RAINWORKS: IT’S RAINING ART
Picture this: you’re walking down the street and it starts to rain. Not often a cause for celebration. Suddenly, the path in front of you reveals a hidden message, a hopscotch grid or a man floating in space. This is Rainworks, rain-activated art.
The groundbreaking idea comes from Seattle’s Peregrine Church and his friends, and the street art pioneers have had a crazy year since videos of their work went viral. Despite new-found fame, the team’s message remains the same: “We make Rainworks to give people a reason to look forward to rainy days! It’s going to rain anyway. Why not do something fun with it?”
To create the works of art, the group formulated a special invisible spray - a “superhydrophobic coating” - that only shows up when it rains or gets wet. The spray is totally concealed when the surface is dry, it’s easily removable, eco-friendly and biodegradable, and the artwork will typically last between 2-4 months.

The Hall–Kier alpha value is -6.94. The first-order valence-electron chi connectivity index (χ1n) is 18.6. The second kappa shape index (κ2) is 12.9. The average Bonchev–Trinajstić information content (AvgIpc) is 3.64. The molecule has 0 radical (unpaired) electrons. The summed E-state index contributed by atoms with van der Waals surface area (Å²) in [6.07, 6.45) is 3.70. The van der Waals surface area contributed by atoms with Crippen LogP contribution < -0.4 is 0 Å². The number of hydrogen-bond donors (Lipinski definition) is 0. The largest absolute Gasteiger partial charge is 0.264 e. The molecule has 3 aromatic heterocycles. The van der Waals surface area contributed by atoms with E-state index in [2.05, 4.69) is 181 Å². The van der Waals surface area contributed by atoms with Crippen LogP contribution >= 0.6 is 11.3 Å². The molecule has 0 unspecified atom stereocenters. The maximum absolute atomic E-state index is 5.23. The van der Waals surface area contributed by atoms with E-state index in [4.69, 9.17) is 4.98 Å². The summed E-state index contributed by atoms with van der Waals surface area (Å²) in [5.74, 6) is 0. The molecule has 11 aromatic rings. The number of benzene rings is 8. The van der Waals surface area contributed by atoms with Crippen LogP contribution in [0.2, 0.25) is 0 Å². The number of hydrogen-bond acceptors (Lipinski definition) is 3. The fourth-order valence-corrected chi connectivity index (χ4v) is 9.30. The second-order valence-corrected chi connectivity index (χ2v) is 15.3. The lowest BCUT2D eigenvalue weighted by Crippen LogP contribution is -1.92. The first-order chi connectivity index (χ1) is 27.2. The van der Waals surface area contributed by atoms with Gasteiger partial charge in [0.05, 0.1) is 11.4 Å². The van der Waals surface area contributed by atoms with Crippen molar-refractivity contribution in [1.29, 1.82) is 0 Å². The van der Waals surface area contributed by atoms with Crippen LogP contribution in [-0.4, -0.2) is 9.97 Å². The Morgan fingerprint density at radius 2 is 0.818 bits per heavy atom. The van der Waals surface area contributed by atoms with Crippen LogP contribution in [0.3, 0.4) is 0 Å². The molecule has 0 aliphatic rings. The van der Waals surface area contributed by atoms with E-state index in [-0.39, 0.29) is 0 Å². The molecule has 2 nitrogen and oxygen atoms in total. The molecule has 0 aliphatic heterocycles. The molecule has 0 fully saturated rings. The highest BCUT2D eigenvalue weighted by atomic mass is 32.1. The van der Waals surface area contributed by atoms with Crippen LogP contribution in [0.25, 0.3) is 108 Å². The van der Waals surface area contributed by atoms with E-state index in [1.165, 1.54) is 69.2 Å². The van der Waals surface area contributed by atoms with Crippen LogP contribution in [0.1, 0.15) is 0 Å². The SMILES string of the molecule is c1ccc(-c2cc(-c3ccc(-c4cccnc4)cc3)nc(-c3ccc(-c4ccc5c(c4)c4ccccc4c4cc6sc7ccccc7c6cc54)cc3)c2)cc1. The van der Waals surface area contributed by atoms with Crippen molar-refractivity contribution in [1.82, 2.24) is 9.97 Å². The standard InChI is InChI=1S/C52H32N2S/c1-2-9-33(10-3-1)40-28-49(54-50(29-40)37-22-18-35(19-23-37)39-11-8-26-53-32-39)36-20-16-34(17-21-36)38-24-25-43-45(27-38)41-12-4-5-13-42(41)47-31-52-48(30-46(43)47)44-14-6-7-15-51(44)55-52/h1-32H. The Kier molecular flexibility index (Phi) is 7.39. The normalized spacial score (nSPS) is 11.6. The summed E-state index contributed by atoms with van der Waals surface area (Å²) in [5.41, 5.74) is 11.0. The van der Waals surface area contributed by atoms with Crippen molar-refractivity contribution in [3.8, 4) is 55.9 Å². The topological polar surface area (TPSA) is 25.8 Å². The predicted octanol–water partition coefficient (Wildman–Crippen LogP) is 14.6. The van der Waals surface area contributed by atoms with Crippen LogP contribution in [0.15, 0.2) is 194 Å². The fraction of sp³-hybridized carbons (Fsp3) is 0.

Church and the collective are based in Seattle – a perfect location due to it having an average of 300 wet days a year. Following the success of their video, the team began a Kickstarter campaign to finance the creation of their spray for distribution. It launched in August 2015 and by September had successfully raised over $50,000 with 690 backers.
Aspiring artists worldwide can now create their own positive messages thanks to the success of the campaign. Peregrine has been impressed by the results: “It’s so cool. Really excited to see the ideas that other people create. I’ll be like, I could never have thought of that.”
The crew have also created an official tutorial to help people produce their own rain-activated art. There are four videos covering getting started, making stencils, finding a location and installing Rainworks.
With their innovative method of expression, Church and Rainworks have taken an inspiring idea and made it happen. And the result has been life-changing.